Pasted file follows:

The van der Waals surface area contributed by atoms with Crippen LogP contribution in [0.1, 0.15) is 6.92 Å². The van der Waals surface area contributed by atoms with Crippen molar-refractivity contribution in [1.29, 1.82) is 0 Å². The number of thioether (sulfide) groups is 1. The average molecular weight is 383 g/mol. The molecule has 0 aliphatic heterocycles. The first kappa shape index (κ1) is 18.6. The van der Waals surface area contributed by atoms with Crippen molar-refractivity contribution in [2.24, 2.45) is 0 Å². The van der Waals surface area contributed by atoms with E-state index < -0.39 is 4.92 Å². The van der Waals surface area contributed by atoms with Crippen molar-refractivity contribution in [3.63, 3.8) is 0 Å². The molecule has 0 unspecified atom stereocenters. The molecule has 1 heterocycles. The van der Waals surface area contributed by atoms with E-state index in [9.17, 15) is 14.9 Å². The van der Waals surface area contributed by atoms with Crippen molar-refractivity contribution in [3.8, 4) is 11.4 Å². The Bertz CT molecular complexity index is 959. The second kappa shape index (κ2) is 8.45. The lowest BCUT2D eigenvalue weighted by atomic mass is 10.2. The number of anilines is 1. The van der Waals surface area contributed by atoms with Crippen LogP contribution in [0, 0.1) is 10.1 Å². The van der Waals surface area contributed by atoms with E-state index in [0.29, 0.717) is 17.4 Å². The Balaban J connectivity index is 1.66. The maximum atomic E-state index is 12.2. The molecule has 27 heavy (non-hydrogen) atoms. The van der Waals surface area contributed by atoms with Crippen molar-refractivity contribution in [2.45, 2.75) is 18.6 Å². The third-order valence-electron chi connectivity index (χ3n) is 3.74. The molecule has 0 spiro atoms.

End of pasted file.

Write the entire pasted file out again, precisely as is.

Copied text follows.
The van der Waals surface area contributed by atoms with Crippen LogP contribution in [0.1, 0.15) is 6.92 Å². The van der Waals surface area contributed by atoms with Crippen molar-refractivity contribution in [1.29, 1.82) is 0 Å². The number of thioether (sulfide) groups is 1. The average molecular weight is 383 g/mol. The molecule has 0 aliphatic heterocycles. The first kappa shape index (κ1) is 18.6. The van der Waals surface area contributed by atoms with Crippen molar-refractivity contribution in [2.24, 2.45) is 0 Å². The van der Waals surface area contributed by atoms with E-state index < -0.39 is 4.92 Å². The van der Waals surface area contributed by atoms with Crippen molar-refractivity contribution in [3.63, 3.8) is 0 Å². The molecule has 0 unspecified atom stereocenters. The molecule has 1 heterocycles. The van der Waals surface area contributed by atoms with E-state index in [9.17, 15) is 14.9 Å². The van der Waals surface area contributed by atoms with Crippen molar-refractivity contribution in [3.8, 4) is 11.4 Å². The Bertz CT molecular complexity index is 959. The second kappa shape index (κ2) is 8.45. The lowest BCUT2D eigenvalue weighted by atomic mass is 10.2. The number of anilines is 1. The van der Waals surface area contributed by atoms with Crippen LogP contribution in [0, 0.1) is 10.1 Å². The van der Waals surface area contributed by atoms with E-state index in [0.29, 0.717) is 17.4 Å². The Balaban J connectivity index is 1.66. The maximum atomic E-state index is 12.2. The molecule has 27 heavy (non-hydrogen) atoms. The van der Waals surface area contributed by atoms with Crippen molar-refractivity contribution in [2.45, 2.75) is 18.6 Å². The third-order valence-electron chi connectivity index (χ3n) is 3.74. The molecule has 0 spiro atoms.